As a former community nurse, now with over 3 years of stoma care nurse (SCN) experience, the primary author (LC) together with the second author recognise that supporting patients with dementia is part of the daily care provided in the department in which they work. The increase in patients under their care being either diagnosed with dementia or experiencing memory problems has been noticeable. There has also been a concurrent increase in concerns raised by relatives about stoma care teaching, with patients occasionally denying having ever seen an SCN and also not being taught how to manage their stoma. This has made the role of the SCN more demanding, and potentially delays the discharge of patients from hospital to their homes. These aforementioned challenges highlighted a need in the authors’ department for a tool to enable timely interventions and give a visible, written knowledge base for family, carers and ward nursing staff.

The challenges

The management of the holistic needs of a patient with a stoma and dementia were identified as requiring an individualised and person-centred approach, due to the fact that dementia is a complex condition that affects every person differently. Being faced with the prospect of a stoma can be challenging for any patient; however, for a person with dementia, simply the experience of going to hospital can increase confusion and can upset and frighten patients (Black, 2011). A patient with dementia can:

  • Experience a decline in cognitive function and difficulties in learning and retaining new information
  • Find changes in environment confusing
  • Have communication issues
  • Experience a lack of continuity of care.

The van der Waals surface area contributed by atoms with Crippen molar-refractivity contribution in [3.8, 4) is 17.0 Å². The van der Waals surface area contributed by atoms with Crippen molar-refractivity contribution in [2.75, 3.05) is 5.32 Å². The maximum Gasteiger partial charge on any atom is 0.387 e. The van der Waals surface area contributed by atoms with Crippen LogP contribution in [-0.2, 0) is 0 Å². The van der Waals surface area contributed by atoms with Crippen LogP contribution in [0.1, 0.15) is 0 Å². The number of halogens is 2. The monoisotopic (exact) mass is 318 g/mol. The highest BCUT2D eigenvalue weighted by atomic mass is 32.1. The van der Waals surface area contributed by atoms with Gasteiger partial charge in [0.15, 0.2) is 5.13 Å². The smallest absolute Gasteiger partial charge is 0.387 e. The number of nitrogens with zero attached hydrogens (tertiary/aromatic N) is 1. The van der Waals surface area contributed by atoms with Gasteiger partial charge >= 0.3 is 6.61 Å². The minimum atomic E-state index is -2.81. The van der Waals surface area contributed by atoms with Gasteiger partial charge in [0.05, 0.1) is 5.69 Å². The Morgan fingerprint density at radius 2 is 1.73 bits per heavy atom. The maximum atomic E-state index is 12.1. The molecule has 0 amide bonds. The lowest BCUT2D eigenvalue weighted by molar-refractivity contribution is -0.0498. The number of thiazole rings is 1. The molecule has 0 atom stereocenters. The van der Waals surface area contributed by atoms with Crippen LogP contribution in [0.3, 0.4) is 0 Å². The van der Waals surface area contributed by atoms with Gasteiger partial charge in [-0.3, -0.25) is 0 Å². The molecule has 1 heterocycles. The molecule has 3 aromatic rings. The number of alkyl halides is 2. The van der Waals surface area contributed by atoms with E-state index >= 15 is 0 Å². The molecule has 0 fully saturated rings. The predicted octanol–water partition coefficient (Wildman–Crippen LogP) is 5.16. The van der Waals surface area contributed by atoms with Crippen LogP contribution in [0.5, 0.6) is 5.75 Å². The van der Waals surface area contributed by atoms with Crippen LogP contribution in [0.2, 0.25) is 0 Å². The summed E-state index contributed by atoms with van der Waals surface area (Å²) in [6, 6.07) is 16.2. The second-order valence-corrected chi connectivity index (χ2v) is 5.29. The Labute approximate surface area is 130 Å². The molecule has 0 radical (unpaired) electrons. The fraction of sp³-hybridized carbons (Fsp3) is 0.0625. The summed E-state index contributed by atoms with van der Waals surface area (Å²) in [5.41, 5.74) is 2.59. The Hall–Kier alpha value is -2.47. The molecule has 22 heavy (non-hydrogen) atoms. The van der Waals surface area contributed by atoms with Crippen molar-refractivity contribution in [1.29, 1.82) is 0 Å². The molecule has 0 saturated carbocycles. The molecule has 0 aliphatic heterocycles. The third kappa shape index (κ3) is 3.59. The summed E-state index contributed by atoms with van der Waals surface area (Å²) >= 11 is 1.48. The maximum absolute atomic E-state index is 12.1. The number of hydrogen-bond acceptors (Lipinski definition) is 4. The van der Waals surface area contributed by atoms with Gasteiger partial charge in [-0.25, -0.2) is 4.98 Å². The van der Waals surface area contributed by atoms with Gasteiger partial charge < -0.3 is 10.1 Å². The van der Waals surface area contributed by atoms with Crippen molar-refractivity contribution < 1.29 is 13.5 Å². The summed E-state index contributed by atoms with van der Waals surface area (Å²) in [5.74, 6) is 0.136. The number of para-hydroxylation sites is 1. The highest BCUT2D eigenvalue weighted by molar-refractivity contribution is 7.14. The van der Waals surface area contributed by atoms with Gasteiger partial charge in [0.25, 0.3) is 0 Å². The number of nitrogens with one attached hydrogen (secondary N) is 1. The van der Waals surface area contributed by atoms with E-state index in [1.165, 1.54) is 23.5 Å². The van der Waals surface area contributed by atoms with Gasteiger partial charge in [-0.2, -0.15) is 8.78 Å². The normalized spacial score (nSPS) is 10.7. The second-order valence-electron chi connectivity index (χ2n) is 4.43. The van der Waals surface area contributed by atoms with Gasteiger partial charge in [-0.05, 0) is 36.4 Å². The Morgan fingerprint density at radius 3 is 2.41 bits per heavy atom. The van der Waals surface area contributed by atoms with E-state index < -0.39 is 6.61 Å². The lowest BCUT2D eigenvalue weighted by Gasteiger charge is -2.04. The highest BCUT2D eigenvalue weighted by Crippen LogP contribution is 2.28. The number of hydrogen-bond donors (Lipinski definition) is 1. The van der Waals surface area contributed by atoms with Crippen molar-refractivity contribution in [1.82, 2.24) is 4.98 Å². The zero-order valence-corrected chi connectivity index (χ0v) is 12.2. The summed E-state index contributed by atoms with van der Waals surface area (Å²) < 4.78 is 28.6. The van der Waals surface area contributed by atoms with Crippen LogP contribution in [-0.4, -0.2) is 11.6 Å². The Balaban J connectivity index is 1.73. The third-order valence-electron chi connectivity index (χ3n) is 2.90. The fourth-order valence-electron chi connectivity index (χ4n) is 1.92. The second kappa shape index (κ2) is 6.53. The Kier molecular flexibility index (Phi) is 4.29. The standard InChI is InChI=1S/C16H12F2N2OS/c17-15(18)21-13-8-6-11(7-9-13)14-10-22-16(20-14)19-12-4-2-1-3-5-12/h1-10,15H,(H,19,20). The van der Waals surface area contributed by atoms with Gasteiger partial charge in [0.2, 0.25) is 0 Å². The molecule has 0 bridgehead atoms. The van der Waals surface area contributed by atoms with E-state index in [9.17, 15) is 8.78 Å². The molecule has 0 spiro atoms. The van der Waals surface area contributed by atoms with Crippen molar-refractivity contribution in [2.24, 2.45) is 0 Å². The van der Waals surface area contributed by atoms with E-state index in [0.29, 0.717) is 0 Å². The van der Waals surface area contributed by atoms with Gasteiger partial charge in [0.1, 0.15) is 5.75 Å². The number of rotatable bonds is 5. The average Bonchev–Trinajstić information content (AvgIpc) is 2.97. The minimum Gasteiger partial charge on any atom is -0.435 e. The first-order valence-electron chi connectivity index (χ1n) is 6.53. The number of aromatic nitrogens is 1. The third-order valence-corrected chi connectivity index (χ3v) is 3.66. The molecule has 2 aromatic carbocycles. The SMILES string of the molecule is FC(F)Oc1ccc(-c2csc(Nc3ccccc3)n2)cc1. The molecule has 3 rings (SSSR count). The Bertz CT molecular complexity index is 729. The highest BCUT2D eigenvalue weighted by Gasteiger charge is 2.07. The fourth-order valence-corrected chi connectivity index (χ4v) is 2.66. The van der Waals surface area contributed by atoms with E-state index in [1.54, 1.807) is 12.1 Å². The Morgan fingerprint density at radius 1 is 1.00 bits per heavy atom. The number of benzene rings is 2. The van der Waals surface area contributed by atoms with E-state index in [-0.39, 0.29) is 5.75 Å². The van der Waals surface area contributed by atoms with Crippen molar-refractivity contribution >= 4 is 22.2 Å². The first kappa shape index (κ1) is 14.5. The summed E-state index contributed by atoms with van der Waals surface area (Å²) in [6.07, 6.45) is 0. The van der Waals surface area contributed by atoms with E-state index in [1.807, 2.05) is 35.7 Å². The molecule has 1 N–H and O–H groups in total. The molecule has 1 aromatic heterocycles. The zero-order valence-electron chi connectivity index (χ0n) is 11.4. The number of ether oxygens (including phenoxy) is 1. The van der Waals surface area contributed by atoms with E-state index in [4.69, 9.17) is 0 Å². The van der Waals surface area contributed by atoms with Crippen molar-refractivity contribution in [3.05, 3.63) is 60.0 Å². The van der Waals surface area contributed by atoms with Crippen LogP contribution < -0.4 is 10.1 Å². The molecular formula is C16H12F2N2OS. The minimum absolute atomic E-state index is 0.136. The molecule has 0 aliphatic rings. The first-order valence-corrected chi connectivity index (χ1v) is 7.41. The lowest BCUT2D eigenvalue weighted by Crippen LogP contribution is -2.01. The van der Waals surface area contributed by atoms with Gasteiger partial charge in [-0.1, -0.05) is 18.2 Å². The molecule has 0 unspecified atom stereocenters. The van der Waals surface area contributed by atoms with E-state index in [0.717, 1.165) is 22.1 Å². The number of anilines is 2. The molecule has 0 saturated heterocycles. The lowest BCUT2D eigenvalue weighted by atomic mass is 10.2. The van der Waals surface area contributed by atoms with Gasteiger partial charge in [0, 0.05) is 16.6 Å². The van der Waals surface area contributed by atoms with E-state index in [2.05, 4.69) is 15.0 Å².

These factors can adversely affect the patient’s ability to achieve self-care in their stoma management, which is one of the most important aspects of the education provided by the SCN. It is a skill that requires repetitive teaching in order to be developed by the patient. Dementia and its associated symptoms, including a decline in cognitive function, make this more of a challenge (Powell, 2013). However, Dementia UK (2021) recognises that, despite this, it is important to promote independence through education to enable a patient to become self-sufficient in their stoma management. Dementia UK (2021) also recognises that this is not always possible in some cases and, therefore, a care package or placement in a care setting is sometimes inevitable.

The biggest challenge experienced by the authors’ team on the ward has been the lack of continuity of care during the absence of the SCN during evenings and weekends. Wards nurses will also ‘take over’ stoma management without necessarily involving the patient, family or carers, subsequently removing that continuity of care in their stoma management teaching.

The COVID-19 pandemic has generated many challenges for hospitals and nursing staff across the country, with many SCNs being transferred from their usual roles to work in other areas. The authors’ Trust continued to provide face-to-face pre-operative counselling for potential stoma patients. However, restrictions were placed on visitors to the wards, which meant carers and family members could not attend appointments or come in to observe pouch changes. Although the need to discharge patients as soon as possible after surgery remained, with increased urgency due to the status of some hospitals at this time. Fulham et al (2020) highlighted the need for nurses to work in different ways during the pandemic, incorporating the use of technology through virtual consultations and using SMS and email as alternative ways to communicate with patients and their relatives and carers. However, Fulham et al (2020) also highlight the fact that not all patients are able to use or access technology, and some face-to-face appointments needed to remain going forward.

To counter this, the patient progress diary, developed by the authors, remains a visual aid that the patient keeps possession of throughout their hospital stay and following discharge.

The role of the stoma care nurse

The management of long-term conditions can be challenging and difficult (Readding, 2016). It is the SCN’s role to assess a patient’s ability to become self-caring with their stoma. This process begins at the first meeting with the patient during pre-operative counselling, where barriers to this can be first identified (see Figure 1). It is usually through spending time and working closely with the patient and their family/carer that signs of memory problems and subsequent self-management concerns can arise (Colostomy UK, 2017), even in instances where a formal diagnosis has not been documented.